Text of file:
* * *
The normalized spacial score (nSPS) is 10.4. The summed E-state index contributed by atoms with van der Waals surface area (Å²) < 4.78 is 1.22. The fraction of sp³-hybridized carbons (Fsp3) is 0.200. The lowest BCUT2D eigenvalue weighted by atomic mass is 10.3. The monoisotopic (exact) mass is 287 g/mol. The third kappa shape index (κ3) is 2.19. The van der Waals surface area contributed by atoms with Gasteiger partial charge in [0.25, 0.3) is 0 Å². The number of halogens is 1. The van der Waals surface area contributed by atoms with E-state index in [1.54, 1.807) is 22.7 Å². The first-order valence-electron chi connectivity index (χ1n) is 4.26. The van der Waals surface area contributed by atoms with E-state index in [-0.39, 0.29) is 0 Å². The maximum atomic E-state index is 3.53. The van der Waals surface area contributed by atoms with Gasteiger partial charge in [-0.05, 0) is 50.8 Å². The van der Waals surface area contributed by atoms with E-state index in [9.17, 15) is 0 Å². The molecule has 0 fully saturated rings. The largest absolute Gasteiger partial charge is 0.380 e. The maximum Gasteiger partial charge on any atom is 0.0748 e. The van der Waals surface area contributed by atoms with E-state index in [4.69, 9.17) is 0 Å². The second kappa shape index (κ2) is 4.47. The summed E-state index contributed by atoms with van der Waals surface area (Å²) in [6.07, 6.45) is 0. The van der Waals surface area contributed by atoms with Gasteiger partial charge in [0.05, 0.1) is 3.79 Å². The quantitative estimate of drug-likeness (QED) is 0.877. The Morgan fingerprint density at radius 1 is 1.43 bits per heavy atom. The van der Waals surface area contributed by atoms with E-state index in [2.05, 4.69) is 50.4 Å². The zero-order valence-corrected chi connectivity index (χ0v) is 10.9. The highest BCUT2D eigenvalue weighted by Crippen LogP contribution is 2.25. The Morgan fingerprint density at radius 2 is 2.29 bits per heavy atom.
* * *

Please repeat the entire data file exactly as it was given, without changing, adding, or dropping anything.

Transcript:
The normalized spacial score (nSPS) is 10.4. The summed E-state index contributed by atoms with van der Waals surface area (Å²) < 4.78 is 1.22. The fraction of sp³-hybridized carbons (Fsp3) is 0.200. The lowest BCUT2D eigenvalue weighted by atomic mass is 10.3. The monoisotopic (exact) mass is 287 g/mol. The third kappa shape index (κ3) is 2.19. The van der Waals surface area contributed by atoms with Gasteiger partial charge in [0.25, 0.3) is 0 Å². The number of halogens is 1. The van der Waals surface area contributed by atoms with E-state index in [1.54, 1.807) is 22.7 Å². The first-order valence-electron chi connectivity index (χ1n) is 4.26. The van der Waals surface area contributed by atoms with E-state index in [-0.39, 0.29) is 0 Å². The maximum atomic E-state index is 3.53. The van der Waals surface area contributed by atoms with Gasteiger partial charge in [-0.05, 0) is 50.8 Å². The van der Waals surface area contributed by atoms with E-state index in [9.17, 15) is 0 Å². The molecule has 0 fully saturated rings. The largest absolute Gasteiger partial charge is 0.380 e. The maximum Gasteiger partial charge on any atom is 0.0748 e. The van der Waals surface area contributed by atoms with E-state index in [4.69, 9.17) is 0 Å². The second kappa shape index (κ2) is 4.47. The summed E-state index contributed by atoms with van der Waals surface area (Å²) in [6.07, 6.45) is 0. The van der Waals surface area contributed by atoms with Gasteiger partial charge in [0.05, 0.1) is 3.79 Å². The quantitative estimate of drug-likeness (QED) is 0.877. The Morgan fingerprint density at radius 1 is 1.43 bits per heavy atom. The van der Waals surface area contributed by atoms with E-state index in [2.05, 4.69) is 50.4 Å². The zero-order valence-corrected chi connectivity index (χ0v) is 10.9. The highest BCUT2D eigenvalue weighted by Crippen LogP contribution is 2.25. The Morgan fingerprint density at radius 2 is 2.29 bits per heavy atom.